5 Facts about Face Coverings Uncovered

5 Facts about Face Coverings Uncovered

The U.S. Centers for Disease Control and Prevention (CDC) has communicated preventive measures in an effort to slow the spread of the coronavirus, including regular hand-washing, physical distancing and wearing of a face covering. At the same time, widespread debate continues in the U.S. on whether wearing a face covering is essential – or even effective.

FJ Campbell, MD, Chief Medical Officer and Chief Quality Officer of Ardent Health Services, confirms five facts that support wearing a face covering to help protect yourself and others from COVID-19.

Fact 1: Face coverings can help prevent the spread of COVID-19.

A recent study published in The Lancet found that by properly wearing a mask or face covering, the risk of spreading the coronavirus drops from 17.4 percent to 3.1 percent. And with additional studies suggesting that the coronavirus can be spread by those who are unaware they are infected, the more people who wear masks the lower the potential risk of exposure.

“We must remember that a face covering or mask isn’t necessarily for the wearer,” says Dr. Campbell. “Just talking can launch thousands of small droplets which even a cloth mask can block. For a person who is unknowingly infected with the virus, not wearing a face covering could result in further spread, which ultimately makes wearing one a matter of social responsibility.”

In Japan, despite not requiring physical distancing or enforcing stay-at-home restrictions, the number of COVID-19 cases are relatively low. As of June 8, worldometers.info listed Japan as having 136 cases per one million population. In the U.S., this number soars to 6,129 per one million population for the same time period. The difference? Japan has an established culture of universal masking in place.

“The Japanese embraced wearing masks before COVID-19 because they live in densely-populated areas where infections are easily transmitted,” says Dr. Campbell. “It’s become a societal norm for Japanese people to wear masks in public places. Their low number of COVID-19 cases is another demonstration that masks are an effective, preventive measure against COVID-19.”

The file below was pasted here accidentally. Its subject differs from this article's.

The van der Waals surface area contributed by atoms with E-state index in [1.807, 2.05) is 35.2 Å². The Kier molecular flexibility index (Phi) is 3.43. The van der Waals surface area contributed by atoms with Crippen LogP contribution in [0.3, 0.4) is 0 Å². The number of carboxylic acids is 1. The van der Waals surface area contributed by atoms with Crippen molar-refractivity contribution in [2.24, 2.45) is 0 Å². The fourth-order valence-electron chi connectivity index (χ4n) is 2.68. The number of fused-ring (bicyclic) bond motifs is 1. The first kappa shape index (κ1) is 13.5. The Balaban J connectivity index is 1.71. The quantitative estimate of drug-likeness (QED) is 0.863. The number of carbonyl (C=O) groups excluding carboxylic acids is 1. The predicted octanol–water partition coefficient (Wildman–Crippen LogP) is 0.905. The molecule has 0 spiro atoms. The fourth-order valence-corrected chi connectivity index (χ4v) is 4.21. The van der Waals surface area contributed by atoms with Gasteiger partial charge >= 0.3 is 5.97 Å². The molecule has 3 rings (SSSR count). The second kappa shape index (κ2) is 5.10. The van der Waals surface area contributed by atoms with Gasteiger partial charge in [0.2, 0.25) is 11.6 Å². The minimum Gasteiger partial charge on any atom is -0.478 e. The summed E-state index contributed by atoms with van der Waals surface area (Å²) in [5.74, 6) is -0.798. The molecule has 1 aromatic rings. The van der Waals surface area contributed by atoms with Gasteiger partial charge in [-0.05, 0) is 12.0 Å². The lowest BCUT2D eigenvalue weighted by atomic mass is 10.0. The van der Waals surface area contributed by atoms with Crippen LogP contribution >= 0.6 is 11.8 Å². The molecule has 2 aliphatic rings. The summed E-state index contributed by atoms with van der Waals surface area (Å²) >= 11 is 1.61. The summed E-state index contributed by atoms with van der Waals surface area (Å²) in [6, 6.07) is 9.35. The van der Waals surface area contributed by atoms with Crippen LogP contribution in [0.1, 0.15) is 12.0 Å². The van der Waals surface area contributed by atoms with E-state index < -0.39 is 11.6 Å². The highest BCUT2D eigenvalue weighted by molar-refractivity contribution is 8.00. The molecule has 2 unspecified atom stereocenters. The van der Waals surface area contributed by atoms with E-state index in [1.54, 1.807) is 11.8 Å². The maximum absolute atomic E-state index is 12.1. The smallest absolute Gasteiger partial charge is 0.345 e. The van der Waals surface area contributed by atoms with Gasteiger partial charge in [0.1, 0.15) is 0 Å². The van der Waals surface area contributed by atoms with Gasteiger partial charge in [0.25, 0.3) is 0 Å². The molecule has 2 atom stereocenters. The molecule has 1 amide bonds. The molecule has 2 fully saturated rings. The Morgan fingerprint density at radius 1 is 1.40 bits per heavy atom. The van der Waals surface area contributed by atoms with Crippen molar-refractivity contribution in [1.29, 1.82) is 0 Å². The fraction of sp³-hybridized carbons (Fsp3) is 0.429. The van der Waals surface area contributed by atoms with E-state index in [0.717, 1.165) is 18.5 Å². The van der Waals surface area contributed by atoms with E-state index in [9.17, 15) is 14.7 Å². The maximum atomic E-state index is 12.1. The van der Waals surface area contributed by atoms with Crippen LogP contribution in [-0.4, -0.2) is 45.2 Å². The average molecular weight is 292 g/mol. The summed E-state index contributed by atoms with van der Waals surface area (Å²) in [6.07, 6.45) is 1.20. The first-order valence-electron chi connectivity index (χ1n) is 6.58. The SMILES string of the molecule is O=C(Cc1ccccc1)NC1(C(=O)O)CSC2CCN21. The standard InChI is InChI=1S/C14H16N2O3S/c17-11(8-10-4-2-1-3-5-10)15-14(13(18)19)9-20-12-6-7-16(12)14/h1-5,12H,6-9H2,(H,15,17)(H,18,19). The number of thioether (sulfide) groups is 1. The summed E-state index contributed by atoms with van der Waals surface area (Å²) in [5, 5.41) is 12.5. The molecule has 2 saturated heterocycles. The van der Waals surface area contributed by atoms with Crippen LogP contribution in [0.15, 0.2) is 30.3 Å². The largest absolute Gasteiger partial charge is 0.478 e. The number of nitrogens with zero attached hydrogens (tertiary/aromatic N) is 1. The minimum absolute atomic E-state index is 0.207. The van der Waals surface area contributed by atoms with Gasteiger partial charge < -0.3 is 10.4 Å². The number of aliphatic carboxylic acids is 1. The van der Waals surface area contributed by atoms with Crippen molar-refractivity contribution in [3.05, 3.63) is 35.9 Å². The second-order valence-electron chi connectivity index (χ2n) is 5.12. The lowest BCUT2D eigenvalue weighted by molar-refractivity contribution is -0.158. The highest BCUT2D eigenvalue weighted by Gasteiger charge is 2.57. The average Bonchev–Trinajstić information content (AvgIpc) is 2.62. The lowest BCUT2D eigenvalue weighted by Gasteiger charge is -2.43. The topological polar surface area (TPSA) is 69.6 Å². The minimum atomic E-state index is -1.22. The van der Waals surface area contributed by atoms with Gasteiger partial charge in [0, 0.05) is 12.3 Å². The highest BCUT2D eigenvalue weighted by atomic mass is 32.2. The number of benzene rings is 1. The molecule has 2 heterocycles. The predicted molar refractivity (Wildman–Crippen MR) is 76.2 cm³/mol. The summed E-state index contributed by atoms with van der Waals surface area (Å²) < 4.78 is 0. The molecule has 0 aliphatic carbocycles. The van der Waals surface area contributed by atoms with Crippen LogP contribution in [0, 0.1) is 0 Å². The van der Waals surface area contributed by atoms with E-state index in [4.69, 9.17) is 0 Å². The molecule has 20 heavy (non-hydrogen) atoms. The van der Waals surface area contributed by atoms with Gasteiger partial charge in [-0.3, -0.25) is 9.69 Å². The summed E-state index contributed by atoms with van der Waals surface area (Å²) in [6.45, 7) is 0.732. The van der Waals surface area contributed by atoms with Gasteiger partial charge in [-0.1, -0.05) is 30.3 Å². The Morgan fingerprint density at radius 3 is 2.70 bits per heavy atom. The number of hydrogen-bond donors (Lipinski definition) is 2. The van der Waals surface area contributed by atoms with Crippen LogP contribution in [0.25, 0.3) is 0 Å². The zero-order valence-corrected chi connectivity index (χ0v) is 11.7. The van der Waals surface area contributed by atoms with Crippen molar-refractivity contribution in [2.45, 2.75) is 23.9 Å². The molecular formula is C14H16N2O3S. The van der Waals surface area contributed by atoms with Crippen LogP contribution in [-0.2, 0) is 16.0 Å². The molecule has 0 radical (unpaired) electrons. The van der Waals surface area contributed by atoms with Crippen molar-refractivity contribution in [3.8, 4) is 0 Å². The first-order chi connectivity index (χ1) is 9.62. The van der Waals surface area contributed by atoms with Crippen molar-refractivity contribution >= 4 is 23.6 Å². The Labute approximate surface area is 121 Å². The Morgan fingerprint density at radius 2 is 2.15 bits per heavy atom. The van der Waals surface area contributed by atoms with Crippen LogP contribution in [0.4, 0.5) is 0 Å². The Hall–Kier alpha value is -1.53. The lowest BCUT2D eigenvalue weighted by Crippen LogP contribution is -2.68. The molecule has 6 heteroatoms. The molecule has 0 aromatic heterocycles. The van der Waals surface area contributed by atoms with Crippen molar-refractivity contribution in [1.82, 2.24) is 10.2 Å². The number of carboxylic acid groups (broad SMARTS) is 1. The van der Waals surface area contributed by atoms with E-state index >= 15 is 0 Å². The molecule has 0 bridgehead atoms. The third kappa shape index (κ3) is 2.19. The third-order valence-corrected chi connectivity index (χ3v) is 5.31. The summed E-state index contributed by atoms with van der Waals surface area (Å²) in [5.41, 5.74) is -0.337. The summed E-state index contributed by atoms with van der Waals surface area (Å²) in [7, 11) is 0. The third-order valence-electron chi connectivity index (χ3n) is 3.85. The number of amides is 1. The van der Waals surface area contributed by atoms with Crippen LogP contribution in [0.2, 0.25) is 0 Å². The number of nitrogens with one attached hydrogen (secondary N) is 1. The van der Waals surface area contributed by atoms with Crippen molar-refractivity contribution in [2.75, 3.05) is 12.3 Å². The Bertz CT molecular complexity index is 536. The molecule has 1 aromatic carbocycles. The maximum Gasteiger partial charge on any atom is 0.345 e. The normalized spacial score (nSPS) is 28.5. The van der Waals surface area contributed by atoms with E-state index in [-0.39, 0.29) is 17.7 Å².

Fact 2: When worn properly, face coverings should always cover your nose and mouth.

Without exception, face coverings should always cover your nose and mouth. And while face covering fatigue may be real, relaxing the way you wear your mask can potentially do more harm than good.

“When worn around your neck or chin, face coverings become more of a decorative accessory,” says Dr. Campbell. “Face coverings and masks are preventive measures to contain airborne particles that can be spread to others. Therefore, the proper way to wear your mask is to put it over your nose and mouth at the same time.”

The CDC offers these tips for correctly wearing face coverings:

  • Wash your hands before putting on your face covering or mask.
  • Place covering over your nose and mouth while securing it under your chin.
  • Fit covering snugly to your face but allow room for breathing.

Fact 3: Wearing a face covering will not make you sick.

Stories have circulated on the intranet that wearing face coverings can cause you to become ill from the intake of carbon dioxide from your exhaled breaths. While carbon dioxide is dangerous at high levels, experts advise the amount breathed in while wearing a mask is not likely to cause harm.

“When a person breathes in too much carbon dioxide, they may experience a variety of symptoms, such as dizziness, lightheadedness, headache, shortness of breath and confusion,” says Dr. Campbell. “According to the CDC, the risk of carbon dioxide poisoning from wearing a mask is very low.”

Fact 4: Children under 2 should not wear a face covering.

Because children age 2 and under are not able to properly manage wearing a face covering, the CDC advises against doing so.

“If a younger child were to wear a mask and experience difficulty in breathing, he or she may not understand how to adjust or remove the mask, which poses a great risk of suffocation,” says Dr. Campbell. “Without a doubt, unobstructed breathing should always be the first concern for children under the age of 2.”

Additionally, the CDC advises that anyone who experiences “…trouble breathing, is unconscious, incapacitated or otherwise unable to remove the mask without assistance…” should not use face coverings.

Fact 5: Cloth face coverings should be washed after each use.

Whether by hand or in your washing machine, cloth face coverings should be washed after each use to remove their collection of germs. The CDC has a list of steps that can be followed for the proper cleansing of your face coverings.

“As a best practice, you should always have more than one mask or face covering available for use,” says Dr. Campbell. “Establish a routine where as soon as one is washed, you have at least one that’s dry, sanitized and ready for wear outside of your home to help protect yourself and others.”

While our knowledge of COVID-19 and its spread continues to evolve, your best line of defense is to be as proactive as possible in following preventive measures. Maintain physical distancing, wash your hands frequently with soap and water (or hand sanitizer when on the go) and consider wearing a face covering when interacting with others to prevent spreading unintended germs.

As information on COVID-19 evolves, guidance sourced from the CDC and other resources contained in this blog may be subject to change. This material is intended for general information only and should not replace the advice of your physician. Always consult your medical provider for personal care recommendations.